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Last Updated Tuesday March 28 2017 09:41 PM IST

The state can choose between freedom and free rides in a Sena ambulance

I. Sreenath
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The state can choose between freedom and free rides in a Sena ambulance

It was a unique case of a state government ensuring that a bunch of youngsters kissed in peace at a public place, that too in front of TV cameras. The Kiss of Love protesters started gathering on the Kochi promenade right from 2 pm to lend their lips to the protest against Shiv Sena's moral policing act the previous day. On Wednesday, the state watched in shock as cane-wielding Sena men chased away young boys and girls from the Marine Drive. The police seemed to be tenderly looking over the goons as they went about swinging their canes and chasing away hapless couples who were 'causing serious damage to morality.'

Read: Activists smooch, sing and dance at 'Kiss of Love' protest in Kochi | Pix, Video

The Kiss of Love protesters started off with a street play. There was a painting event before the kisses started blooming. The police, which had drawn flak for failing to control the menacing and intimidating Sena men the previous day, took no chances this time. They had stepped up deployment and plainclothes men were out to spot Sena sympathizers. An inspector-general of police supervised security.

The Hindu right wing group, which deems itself the self-appointed guardians of Hindu culture and tradition, has often employed violent ways of shaming to prevent people from 'deviating' from 'Indian' ways of life. But, the audacity of the Sena in trying to dispense crude justice in a CPM-ruled state could be an indicator of its larger game plan. Political observers see it as a calculated long-term move to get a foothold in the state. For, the Sena had long been trying to be a force on its own rather than being the street-pounding infantry of the BJP.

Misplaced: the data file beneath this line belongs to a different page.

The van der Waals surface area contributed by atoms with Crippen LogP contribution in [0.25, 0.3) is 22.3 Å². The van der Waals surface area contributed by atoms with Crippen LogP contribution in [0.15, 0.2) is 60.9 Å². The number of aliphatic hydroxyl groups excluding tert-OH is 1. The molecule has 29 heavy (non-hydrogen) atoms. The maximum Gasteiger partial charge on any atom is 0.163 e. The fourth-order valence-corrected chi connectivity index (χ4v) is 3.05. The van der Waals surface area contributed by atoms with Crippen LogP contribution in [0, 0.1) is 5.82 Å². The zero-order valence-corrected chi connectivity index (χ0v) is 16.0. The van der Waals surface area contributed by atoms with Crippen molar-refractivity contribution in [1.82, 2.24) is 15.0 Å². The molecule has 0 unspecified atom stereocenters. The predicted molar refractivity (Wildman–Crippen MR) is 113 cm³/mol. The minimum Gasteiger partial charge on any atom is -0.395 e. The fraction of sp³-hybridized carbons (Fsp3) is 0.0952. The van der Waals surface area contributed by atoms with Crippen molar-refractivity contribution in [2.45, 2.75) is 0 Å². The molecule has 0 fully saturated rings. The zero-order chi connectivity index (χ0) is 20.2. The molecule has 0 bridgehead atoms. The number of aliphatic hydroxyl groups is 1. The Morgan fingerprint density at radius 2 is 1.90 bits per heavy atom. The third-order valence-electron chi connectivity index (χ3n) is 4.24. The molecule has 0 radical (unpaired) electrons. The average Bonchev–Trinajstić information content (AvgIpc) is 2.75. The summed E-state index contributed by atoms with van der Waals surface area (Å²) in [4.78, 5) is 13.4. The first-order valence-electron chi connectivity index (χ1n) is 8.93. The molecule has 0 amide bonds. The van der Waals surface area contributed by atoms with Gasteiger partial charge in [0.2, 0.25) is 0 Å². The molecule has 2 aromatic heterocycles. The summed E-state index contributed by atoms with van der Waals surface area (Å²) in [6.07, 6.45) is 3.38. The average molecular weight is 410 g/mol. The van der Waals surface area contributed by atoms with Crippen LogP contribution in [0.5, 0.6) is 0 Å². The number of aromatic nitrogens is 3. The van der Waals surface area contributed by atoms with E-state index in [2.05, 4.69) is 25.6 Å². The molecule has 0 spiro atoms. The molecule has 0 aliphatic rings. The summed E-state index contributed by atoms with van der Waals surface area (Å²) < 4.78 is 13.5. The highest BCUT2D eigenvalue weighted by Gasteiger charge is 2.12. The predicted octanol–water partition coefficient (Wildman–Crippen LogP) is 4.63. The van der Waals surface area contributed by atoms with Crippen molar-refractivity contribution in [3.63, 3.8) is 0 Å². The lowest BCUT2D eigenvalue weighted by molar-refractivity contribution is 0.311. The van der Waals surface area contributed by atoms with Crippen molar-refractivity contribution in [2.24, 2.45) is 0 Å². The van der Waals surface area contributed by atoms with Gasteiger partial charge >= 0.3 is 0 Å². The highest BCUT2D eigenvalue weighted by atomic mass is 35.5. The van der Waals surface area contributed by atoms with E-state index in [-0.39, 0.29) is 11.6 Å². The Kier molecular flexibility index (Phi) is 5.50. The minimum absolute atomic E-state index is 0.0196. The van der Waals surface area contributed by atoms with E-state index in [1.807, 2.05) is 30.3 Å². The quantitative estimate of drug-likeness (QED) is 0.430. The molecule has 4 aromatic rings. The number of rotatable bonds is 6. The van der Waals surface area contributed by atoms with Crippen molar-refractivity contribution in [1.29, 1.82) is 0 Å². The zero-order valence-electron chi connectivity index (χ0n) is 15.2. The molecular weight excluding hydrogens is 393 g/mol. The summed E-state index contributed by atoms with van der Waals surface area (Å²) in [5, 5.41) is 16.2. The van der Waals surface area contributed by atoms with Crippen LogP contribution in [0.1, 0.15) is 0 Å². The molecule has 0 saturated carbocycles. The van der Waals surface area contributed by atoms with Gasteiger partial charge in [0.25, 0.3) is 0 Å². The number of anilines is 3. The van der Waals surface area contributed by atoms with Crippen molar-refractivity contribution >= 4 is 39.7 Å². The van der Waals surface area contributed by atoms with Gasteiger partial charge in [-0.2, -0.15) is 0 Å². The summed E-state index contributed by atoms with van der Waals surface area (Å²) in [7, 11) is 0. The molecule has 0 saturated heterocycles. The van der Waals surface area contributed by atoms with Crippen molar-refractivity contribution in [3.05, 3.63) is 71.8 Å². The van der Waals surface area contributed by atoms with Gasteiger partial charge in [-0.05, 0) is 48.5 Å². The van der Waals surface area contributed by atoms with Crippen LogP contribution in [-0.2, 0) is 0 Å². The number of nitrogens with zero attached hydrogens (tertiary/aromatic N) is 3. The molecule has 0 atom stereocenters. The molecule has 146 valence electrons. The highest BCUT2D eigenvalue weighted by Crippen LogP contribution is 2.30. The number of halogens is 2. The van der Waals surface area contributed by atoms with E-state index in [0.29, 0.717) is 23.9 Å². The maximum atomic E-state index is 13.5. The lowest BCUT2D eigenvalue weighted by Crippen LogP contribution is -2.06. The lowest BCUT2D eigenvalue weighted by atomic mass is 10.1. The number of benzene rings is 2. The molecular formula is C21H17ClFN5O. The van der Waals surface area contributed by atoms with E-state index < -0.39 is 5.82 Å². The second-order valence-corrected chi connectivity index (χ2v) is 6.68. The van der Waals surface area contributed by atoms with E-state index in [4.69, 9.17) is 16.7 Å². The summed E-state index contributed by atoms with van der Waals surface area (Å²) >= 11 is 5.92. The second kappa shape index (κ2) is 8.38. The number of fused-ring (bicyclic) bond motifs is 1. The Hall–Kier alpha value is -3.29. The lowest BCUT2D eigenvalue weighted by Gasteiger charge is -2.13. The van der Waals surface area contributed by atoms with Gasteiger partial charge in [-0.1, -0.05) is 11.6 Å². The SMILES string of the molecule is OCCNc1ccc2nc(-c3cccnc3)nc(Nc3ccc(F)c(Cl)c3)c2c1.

Read: Unruly scenes in Kerala Assembly over Shiv Sena's moral policing

In a sense, the Sena achieved what it wanted. It was seen and heard. That the Sena wanted full media glare was evident from the fact that all news channels had been informed of the Marine Drive 'cleansing' well in advance. Also, the Sena men arrested by the police were far from remorseful. At the police station, they waved and smiled in front of TV cameras like astronauts emerging from a reentry capsule.

The Shiv Sena, translated as the army of Shivaji, has a history of creating blitzkriegs to gain media glare and public attention. The far-right outfit has of late been actively trying to rope in the youth in Kerala, especially those from economically weaker sections of society in the rural and semi-urban pockets. The organization's mission statement says it is involved in 80 percent social work and 20 percent politics. To complement this, the Sena had been deftly positioning itself at the forefront of 'social action.' The Sena runs a free ambulance service for the indigent and organizes blood donations to garner goodwill.

It is but reassuring to note that the Sena is still not a force to reckon with in Kerala society. Also, it is high time the Sena understood that the people of a literate state with Europe-like health indices would not trade their freedom for a restrictive ideology gift-wrapped in random acts of goodwill, like free rides to the hospital in a Sena ambulance.

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